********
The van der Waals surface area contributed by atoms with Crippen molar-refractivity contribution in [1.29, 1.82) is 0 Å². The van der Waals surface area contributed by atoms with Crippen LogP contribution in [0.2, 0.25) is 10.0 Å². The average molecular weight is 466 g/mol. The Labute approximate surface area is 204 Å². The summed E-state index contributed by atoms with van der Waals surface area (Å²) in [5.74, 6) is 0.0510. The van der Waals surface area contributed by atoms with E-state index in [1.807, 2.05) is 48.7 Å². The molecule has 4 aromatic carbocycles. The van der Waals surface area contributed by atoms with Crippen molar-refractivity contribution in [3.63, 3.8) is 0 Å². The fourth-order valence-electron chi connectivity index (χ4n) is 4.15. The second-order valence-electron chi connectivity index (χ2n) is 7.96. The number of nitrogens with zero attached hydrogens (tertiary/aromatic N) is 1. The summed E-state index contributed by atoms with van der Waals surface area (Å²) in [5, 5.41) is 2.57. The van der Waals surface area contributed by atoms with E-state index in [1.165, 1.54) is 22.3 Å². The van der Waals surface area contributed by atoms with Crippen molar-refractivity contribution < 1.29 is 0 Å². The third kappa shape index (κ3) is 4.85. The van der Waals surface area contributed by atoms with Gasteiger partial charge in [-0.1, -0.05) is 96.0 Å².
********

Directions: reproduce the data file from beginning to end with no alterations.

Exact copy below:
The van der Waals surface area contributed by atoms with Crippen molar-refractivity contribution in [1.29, 1.82) is 0 Å². The van der Waals surface area contributed by atoms with Crippen LogP contribution in [0.2, 0.25) is 10.0 Å². The average molecular weight is 466 g/mol. The Labute approximate surface area is 204 Å². The summed E-state index contributed by atoms with van der Waals surface area (Å²) in [5.74, 6) is 0.0510. The van der Waals surface area contributed by atoms with E-state index in [1.807, 2.05) is 48.7 Å². The molecule has 4 aromatic carbocycles. The van der Waals surface area contributed by atoms with Crippen molar-refractivity contribution in [3.63, 3.8) is 0 Å². The fourth-order valence-electron chi connectivity index (χ4n) is 4.15. The second-order valence-electron chi connectivity index (χ2n) is 7.96. The number of nitrogens with zero attached hydrogens (tertiary/aromatic N) is 1. The summed E-state index contributed by atoms with van der Waals surface area (Å²) in [5, 5.41) is 2.57. The van der Waals surface area contributed by atoms with E-state index in [1.165, 1.54) is 22.3 Å². The van der Waals surface area contributed by atoms with Crippen molar-refractivity contribution < 1.29 is 0 Å². The third kappa shape index (κ3) is 4.85. The van der Waals surface area contributed by atoms with Gasteiger partial charge in [-0.1, -0.05) is 96.0 Å².